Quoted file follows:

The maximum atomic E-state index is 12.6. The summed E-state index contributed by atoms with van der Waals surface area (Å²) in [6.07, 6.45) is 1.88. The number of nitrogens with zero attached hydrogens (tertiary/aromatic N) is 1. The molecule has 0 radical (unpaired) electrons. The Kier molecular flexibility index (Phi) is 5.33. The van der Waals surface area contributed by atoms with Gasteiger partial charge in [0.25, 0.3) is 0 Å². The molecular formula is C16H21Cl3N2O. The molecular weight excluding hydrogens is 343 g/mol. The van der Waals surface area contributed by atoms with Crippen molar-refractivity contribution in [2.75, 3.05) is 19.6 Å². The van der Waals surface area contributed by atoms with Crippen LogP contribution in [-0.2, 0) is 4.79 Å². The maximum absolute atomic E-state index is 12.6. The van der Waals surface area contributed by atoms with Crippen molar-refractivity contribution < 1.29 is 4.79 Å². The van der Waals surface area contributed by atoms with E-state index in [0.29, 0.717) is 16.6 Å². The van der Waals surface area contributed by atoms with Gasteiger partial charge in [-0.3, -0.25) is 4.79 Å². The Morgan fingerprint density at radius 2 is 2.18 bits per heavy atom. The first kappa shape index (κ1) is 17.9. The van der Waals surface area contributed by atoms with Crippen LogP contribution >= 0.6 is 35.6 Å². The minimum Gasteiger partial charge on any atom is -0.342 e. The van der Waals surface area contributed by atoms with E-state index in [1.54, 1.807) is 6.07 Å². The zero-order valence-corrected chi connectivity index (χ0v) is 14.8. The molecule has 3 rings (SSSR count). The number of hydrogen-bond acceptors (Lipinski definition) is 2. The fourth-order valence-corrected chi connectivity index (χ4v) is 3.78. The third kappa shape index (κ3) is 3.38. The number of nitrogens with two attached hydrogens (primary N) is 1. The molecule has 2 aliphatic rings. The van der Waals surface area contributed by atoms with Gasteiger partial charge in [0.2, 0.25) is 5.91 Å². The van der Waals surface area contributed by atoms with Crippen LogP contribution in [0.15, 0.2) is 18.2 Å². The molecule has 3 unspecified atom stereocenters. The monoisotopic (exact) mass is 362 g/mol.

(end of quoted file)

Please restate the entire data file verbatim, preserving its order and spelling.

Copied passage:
The maximum atomic E-state index is 12.6. The summed E-state index contributed by atoms with van der Waals surface area (Å²) in [6.07, 6.45) is 1.88. The number of nitrogens with zero attached hydrogens (tertiary/aromatic N) is 1. The molecule has 0 radical (unpaired) electrons. The Kier molecular flexibility index (Phi) is 5.33. The van der Waals surface area contributed by atoms with Gasteiger partial charge in [0.25, 0.3) is 0 Å². The molecular formula is C16H21Cl3N2O. The molecular weight excluding hydrogens is 343 g/mol. The van der Waals surface area contributed by atoms with Crippen molar-refractivity contribution in [2.75, 3.05) is 19.6 Å². The van der Waals surface area contributed by atoms with Crippen LogP contribution in [-0.2, 0) is 4.79 Å². The maximum absolute atomic E-state index is 12.6. The van der Waals surface area contributed by atoms with Crippen molar-refractivity contribution < 1.29 is 4.79 Å². The van der Waals surface area contributed by atoms with E-state index in [0.29, 0.717) is 16.6 Å². The van der Waals surface area contributed by atoms with Gasteiger partial charge in [-0.3, -0.25) is 4.79 Å². The Morgan fingerprint density at radius 2 is 2.18 bits per heavy atom. The first kappa shape index (κ1) is 17.9. The van der Waals surface area contributed by atoms with Crippen LogP contribution >= 0.6 is 35.6 Å². The minimum Gasteiger partial charge on any atom is -0.342 e. The van der Waals surface area contributed by atoms with E-state index in [1.54, 1.807) is 6.07 Å². The zero-order valence-corrected chi connectivity index (χ0v) is 14.8. The molecule has 3 rings (SSSR count). The number of hydrogen-bond acceptors (Lipinski definition) is 2. The fourth-order valence-corrected chi connectivity index (χ4v) is 3.78. The third kappa shape index (κ3) is 3.38. The number of nitrogens with two attached hydrogens (primary N) is 1. The molecule has 2 aliphatic rings. The van der Waals surface area contributed by atoms with Gasteiger partial charge in [0.2, 0.25) is 5.91 Å². The van der Waals surface area contributed by atoms with Crippen LogP contribution in [0.15, 0.2) is 18.2 Å². The molecule has 3 unspecified atom stereocenters. The monoisotopic (exact) mass is 362 g/mol.